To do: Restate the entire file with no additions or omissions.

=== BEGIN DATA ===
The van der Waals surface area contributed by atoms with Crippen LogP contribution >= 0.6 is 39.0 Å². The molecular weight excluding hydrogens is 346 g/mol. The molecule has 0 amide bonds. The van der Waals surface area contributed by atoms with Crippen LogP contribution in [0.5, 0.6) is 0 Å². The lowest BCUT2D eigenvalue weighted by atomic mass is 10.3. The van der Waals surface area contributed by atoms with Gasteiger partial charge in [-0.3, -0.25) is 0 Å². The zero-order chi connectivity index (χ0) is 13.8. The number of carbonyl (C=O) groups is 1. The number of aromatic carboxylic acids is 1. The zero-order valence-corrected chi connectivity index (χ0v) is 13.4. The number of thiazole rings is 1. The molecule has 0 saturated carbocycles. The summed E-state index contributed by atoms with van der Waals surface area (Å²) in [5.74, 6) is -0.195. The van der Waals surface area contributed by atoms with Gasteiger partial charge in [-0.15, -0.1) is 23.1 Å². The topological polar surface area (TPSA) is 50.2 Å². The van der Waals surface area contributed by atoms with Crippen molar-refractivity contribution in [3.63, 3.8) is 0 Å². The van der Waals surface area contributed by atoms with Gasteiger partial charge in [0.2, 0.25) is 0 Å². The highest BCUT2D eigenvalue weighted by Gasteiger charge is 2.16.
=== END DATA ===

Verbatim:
The van der Waals surface area contributed by atoms with Crippen LogP contribution >= 0.6 is 39.0 Å². The molecular weight excluding hydrogens is 346 g/mol. The molecule has 0 amide bonds. The van der Waals surface area contributed by atoms with Crippen LogP contribution in [0.5, 0.6) is 0 Å². The lowest BCUT2D eigenvalue weighted by atomic mass is 10.3. The van der Waals surface area contributed by atoms with Gasteiger partial charge in [-0.3, -0.25) is 0 Å². The zero-order chi connectivity index (χ0) is 13.8. The number of carbonyl (C=O) groups is 1. The number of aromatic carboxylic acids is 1. The zero-order valence-corrected chi connectivity index (χ0v) is 13.4. The number of thiazole rings is 1. The molecule has 0 saturated carbocycles. The summed E-state index contributed by atoms with van der Waals surface area (Å²) in [5.74, 6) is -0.195. The van der Waals surface area contributed by atoms with Gasteiger partial charge in [-0.15, -0.1) is 23.1 Å². The topological polar surface area (TPSA) is 50.2 Å². The van der Waals surface area contributed by atoms with Crippen molar-refractivity contribution in [3.63, 3.8) is 0 Å². The van der Waals surface area contributed by atoms with Gasteiger partial charge in [0.2, 0.25) is 0 Å². The highest BCUT2D eigenvalue weighted by Gasteiger charge is 2.16.